Alaska's Denali National Park stands tall as a last frontier

The six-seater Cessna 206 takes off from a small gravel airstrip in the 9 p.m. summer sunlight and soon is buzzing like a gnat around the imposing snow-covered tallest peak in North America.

From the air on a "flightseeing" tour, Denali— also known as Mount McKinley— looks like an inviting iced confection. But the 20,320-footer, whose name means "The Great One" in Athabaskan Indian language, is a killing ground for hikers. Frozen remains still are recovered, says Kantishna Air Taxi owner/pilot Greg LaHaie, circling over the spot where climbers begin their final ascent — maybe waiting a week or more for favorable weather.

"You sit in a crevasse for days in freezing temperatures with the wind blowing like a jet engine overhead," LaHaie tells his passengers. "Not my idea of fun." But the more than 1,000 climbers who try each year would disagree.

As the 49th state celebrates its 50th anniversary of statehood this year, Alaska — also in the spotlight thanks to suddenly retired governor and former vice presidential candidate Sarah Palin— is still the USA's Last Frontier. It's home to glaciers, spawning salmon, giant halibut and foraging bears, hardy outdoorsmen and women and moose, as well as political mavericks.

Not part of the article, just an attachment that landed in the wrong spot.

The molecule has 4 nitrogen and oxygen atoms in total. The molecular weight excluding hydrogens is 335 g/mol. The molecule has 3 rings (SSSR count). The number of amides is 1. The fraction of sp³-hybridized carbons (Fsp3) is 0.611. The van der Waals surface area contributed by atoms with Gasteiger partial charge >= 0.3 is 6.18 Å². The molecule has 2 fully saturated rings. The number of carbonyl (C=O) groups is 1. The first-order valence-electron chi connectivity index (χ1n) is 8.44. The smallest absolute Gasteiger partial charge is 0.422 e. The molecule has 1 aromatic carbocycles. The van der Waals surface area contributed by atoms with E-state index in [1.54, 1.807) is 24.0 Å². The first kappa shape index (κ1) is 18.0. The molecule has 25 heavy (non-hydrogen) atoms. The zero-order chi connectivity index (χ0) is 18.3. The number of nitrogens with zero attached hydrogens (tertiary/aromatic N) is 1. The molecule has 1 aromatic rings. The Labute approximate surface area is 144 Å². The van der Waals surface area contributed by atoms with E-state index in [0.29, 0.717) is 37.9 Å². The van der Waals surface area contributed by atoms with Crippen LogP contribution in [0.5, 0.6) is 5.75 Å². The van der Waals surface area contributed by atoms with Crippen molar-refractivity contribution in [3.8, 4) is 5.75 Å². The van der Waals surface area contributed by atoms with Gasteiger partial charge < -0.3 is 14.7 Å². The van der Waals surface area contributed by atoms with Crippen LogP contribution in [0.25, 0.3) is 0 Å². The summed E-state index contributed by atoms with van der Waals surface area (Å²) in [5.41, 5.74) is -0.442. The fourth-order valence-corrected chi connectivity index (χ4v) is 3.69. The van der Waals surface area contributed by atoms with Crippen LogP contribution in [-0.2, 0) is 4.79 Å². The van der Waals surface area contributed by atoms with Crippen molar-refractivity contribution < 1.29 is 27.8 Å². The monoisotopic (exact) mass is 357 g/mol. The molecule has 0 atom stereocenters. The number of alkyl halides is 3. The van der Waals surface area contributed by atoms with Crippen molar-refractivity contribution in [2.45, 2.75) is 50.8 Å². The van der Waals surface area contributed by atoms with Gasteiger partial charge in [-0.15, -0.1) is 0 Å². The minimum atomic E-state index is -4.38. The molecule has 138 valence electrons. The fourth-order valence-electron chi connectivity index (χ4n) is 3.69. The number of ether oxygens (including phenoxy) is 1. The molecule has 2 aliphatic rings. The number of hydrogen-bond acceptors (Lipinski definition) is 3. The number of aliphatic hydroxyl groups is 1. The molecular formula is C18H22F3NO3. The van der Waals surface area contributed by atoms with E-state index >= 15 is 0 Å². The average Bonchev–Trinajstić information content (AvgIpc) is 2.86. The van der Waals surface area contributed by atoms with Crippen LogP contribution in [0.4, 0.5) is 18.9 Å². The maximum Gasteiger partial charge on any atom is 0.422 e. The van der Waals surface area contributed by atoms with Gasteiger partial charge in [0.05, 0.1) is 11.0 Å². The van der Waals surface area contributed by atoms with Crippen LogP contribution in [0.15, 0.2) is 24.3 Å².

At 6 million acres, Denali National Park and Preserve is about the size of the state of Massachusetts. Visitors come from around the globe for one of the world's remote wilderness experiences.

Last year, the park logged 432,309 visitors, says Ron Peck, president of the Alaska Travel Industry Association. Even though it's a long haul from Alaska's major cities, it drew about 20% of the state's nearly 2 million 2008 visitors. Most come to Alaska, and Denali, during the peak tourist season from mid-May to mid-September, when the sun is still high late at night and temperatures can hit the 70s and 80s.

If tourists are lucky, and clouds or smoke from wildfires don't interfere, they'll glimpse the park's towering centerpiece. Many park visitors never see the mountain.

A checklist of fauna and flora

Driving to the Denali Visitor Center means negotiating "Glitter Gulch," the $1.99-T-shirt-shop and fast-food pit stop not far from the entrance. Travel by private vehicle beyond Mile 15 is restricted, unless you have a campground reservation. Tour and shuttle buses are the usual mode of transport down the mostly gravel park road.

Buses and the occasional cyclist roll past taiga, tundra, black and gray spruce, birch, rivers, valleys and alpine meadows.

The drive down the 91-mile Denali Park Road with frequent photo stops can take six hours and yields wildlife around most every corner. In fact, you can even buy checklists of animals and plants at the bookstore by the Denali Visitor Center. (Long-eared snowshoe hares are everywhere; ptarmigans parade, red squirrels skitter, a golden eagle circles.) There also are more than 650 species of flowering plants alone, plus scores of birds, and enough moss, lichen and other plants to thrill any botanist.

As on an African safari, visitors are primed for glimpses of the "Big Five," Denali-style.

Dall sheep. Caribou. Moose. Grizzly bear. Wolf.

The sheep with curled horns are easy to spot feeding on ridges; a caribou or two come into view.

The deeper in you go, the more likely are bear and moose sightings. Typical Denali tourist talk:



(Pointing) There!

I don't see it.

I did; now he's gone.

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